Streaming music subscriptions? Ad-supported apps? Pay-per-download track services? Expect digital music companies, labels and and indie developers to keep testing those payment options, with new tricks like pre-paid music cards and micro-payments thrown into the mix, too — because there’s just no one “killer” way to make money from mobile music.
For Shazam, it’s affiliate sales here in the U.S. — but a per-track discovery fee or subscription package in other countries. “The iPhone app is free here in the U.S., but it has eight million users, and we make a bit of money every time they buy a track,” said CEO Andrew Fisher (pictured right). “When we first started, we charged up to a dollar every time someone discovered a new track — we don’t have to do that here, now, but it still works in other countries. There’s also a subscription available through AT&*T* — and for three to four dollars per month, you only need a little market penetration to generate real revenues.”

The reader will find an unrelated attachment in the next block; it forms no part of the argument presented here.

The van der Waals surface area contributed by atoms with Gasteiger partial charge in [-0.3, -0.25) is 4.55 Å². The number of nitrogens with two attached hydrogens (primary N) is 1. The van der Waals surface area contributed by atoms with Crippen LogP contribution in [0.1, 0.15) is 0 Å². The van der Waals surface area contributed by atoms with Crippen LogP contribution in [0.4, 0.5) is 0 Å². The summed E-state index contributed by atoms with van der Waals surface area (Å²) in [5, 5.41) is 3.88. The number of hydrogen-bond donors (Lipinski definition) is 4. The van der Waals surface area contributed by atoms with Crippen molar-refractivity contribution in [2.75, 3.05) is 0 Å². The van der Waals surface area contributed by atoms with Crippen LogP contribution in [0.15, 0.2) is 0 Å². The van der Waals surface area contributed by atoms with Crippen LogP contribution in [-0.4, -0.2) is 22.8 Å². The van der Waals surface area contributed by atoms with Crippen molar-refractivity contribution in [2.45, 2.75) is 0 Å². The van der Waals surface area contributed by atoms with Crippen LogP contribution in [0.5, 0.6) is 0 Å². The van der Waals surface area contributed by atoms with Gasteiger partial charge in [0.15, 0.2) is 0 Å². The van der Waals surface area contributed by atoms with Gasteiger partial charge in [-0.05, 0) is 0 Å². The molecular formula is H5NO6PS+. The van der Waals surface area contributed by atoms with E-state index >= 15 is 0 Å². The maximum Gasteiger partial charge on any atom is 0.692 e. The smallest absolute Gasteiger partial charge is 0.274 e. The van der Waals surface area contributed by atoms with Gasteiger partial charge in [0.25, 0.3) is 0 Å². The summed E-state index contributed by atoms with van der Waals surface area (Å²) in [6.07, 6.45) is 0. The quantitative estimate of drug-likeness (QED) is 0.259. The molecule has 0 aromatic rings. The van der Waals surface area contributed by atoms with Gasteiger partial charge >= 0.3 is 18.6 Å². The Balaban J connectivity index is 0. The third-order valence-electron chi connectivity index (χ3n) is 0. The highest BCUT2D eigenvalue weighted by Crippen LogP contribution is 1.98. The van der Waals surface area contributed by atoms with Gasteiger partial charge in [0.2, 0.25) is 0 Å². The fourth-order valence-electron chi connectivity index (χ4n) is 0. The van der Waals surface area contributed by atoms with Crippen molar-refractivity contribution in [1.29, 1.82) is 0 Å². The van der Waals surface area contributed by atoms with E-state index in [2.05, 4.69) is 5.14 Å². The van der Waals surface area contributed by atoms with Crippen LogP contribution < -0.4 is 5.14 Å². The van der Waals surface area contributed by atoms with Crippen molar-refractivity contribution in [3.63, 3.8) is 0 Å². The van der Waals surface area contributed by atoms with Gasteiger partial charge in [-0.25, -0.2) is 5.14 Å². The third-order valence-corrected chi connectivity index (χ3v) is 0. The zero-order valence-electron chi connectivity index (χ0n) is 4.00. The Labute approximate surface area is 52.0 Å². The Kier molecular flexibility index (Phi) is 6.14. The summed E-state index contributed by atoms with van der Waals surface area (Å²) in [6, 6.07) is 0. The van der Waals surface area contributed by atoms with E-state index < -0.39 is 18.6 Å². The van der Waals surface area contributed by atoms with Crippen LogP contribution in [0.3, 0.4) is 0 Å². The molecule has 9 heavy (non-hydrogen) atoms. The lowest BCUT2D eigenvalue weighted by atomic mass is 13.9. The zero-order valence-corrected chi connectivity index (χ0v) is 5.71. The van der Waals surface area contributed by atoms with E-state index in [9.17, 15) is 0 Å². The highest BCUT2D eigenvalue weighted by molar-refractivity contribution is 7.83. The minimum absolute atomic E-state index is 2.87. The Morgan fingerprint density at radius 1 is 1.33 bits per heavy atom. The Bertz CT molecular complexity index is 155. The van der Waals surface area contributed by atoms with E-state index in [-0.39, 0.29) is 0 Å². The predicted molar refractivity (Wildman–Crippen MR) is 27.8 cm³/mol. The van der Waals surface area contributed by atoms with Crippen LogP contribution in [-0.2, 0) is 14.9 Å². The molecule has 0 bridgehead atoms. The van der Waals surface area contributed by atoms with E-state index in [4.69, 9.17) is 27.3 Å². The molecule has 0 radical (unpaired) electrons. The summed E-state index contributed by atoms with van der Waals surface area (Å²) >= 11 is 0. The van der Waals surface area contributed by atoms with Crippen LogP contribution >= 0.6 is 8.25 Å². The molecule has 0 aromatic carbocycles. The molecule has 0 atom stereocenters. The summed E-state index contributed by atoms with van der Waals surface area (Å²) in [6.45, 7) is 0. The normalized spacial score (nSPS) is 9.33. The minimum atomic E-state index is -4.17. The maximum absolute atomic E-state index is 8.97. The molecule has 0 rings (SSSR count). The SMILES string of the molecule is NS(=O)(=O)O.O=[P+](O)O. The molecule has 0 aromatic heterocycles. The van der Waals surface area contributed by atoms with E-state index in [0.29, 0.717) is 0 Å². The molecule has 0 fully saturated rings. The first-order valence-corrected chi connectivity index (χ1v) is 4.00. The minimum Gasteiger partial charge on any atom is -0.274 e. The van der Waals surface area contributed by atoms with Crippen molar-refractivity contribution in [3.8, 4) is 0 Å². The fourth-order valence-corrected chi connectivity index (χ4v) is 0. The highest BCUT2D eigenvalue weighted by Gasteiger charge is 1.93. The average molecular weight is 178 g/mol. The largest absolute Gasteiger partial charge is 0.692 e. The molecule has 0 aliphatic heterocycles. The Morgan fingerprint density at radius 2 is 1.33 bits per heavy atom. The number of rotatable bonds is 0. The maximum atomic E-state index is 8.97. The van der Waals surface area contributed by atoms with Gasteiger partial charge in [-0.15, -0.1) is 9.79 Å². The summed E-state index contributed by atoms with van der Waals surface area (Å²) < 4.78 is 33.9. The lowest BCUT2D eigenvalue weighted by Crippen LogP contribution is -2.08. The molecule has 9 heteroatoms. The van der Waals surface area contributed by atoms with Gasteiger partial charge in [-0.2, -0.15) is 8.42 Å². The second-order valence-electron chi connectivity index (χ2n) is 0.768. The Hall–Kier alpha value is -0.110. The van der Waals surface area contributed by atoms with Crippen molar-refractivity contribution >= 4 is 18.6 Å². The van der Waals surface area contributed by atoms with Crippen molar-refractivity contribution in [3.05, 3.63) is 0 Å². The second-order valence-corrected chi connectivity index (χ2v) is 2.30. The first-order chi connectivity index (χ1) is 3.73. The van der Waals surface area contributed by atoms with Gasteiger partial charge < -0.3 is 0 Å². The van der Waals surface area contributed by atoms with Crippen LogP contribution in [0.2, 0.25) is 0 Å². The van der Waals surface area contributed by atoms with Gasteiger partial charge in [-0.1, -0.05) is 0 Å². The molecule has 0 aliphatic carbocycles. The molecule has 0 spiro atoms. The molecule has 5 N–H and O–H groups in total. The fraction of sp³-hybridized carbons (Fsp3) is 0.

For Rhapsody, it’s the subscriptions. “We sell tracks, we give some away for free, but our subscription business is the largest by far,” said Neil Smith, Rhapsody’s VP of business management. “We’ve got about three-quarters of a million users on it now; once we get a bigger mass, we can maybe even afford to lower the price.”
For *Clear Channel*, it’s all about ads, including custom branded digital radio stations. “We created Red Star Radio for Macy’s; it targeted 18-24 year olds with special music and other content,” said Paul Miraldi, the company’s SVP of digital programming and marketing (pictured center). The companies timed the station’s launch to coincide with on- and offline back-to-school campaigns.